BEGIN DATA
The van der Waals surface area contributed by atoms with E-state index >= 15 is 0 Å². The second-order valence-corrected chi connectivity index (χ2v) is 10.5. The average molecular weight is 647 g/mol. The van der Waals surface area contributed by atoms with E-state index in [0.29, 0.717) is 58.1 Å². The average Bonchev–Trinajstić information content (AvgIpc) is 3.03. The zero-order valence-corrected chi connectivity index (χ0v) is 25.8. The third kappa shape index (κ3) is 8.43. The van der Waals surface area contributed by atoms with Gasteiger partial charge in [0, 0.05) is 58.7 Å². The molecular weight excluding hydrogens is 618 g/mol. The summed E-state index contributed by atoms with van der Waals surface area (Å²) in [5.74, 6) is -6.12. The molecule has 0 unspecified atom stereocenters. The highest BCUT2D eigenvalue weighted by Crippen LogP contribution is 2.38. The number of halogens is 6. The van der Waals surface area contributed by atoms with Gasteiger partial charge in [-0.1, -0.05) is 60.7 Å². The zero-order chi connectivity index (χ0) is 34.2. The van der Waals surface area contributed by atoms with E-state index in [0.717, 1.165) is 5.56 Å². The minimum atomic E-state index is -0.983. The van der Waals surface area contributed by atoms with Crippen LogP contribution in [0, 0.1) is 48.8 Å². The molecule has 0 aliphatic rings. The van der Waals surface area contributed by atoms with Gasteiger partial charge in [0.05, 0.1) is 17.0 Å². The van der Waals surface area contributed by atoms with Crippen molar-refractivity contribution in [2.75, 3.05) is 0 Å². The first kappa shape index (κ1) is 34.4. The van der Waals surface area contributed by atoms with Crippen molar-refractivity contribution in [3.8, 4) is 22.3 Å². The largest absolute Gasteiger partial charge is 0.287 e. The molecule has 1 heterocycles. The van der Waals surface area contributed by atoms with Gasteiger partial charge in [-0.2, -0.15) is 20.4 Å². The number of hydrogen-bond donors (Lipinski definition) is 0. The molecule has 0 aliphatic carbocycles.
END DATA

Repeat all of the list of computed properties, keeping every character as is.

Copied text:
The van der Waals surface area contributed by atoms with E-state index >= 15 is 0 Å². The second-order valence-corrected chi connectivity index (χ2v) is 10.5. The average molecular weight is 647 g/mol. The van der Waals surface area contributed by atoms with E-state index in [0.29, 0.717) is 58.1 Å². The average Bonchev–Trinajstić information content (AvgIpc) is 3.03. The zero-order valence-corrected chi connectivity index (χ0v) is 25.8. The third kappa shape index (κ3) is 8.43. The van der Waals surface area contributed by atoms with Gasteiger partial charge in [0, 0.05) is 58.7 Å². The molecular weight excluding hydrogens is 618 g/mol. The summed E-state index contributed by atoms with van der Waals surface area (Å²) in [5.74, 6) is -6.12. The molecule has 0 unspecified atom stereocenters. The highest BCUT2D eigenvalue weighted by Crippen LogP contribution is 2.38. The number of halogens is 6. The van der Waals surface area contributed by atoms with Gasteiger partial charge in [-0.1, -0.05) is 60.7 Å². The zero-order chi connectivity index (χ0) is 34.2. The van der Waals surface area contributed by atoms with E-state index in [0.717, 1.165) is 5.56 Å². The minimum atomic E-state index is -0.983. The van der Waals surface area contributed by atoms with Crippen LogP contribution in [0, 0.1) is 48.8 Å². The molecule has 0 aliphatic rings. The van der Waals surface area contributed by atoms with Gasteiger partial charge in [0.05, 0.1) is 17.0 Å². The van der Waals surface area contributed by atoms with Crippen molar-refractivity contribution in [2.75, 3.05) is 0 Å². The first kappa shape index (κ1) is 34.4. The van der Waals surface area contributed by atoms with Crippen molar-refractivity contribution in [3.8, 4) is 22.3 Å². The largest absolute Gasteiger partial charge is 0.287 e. The molecule has 1 heterocycles. The van der Waals surface area contributed by atoms with Gasteiger partial charge in [-0.2, -0.15) is 20.4 Å². The number of hydrogen-bond donors (Lipinski definition) is 0. The molecule has 0 aliphatic carbocycles.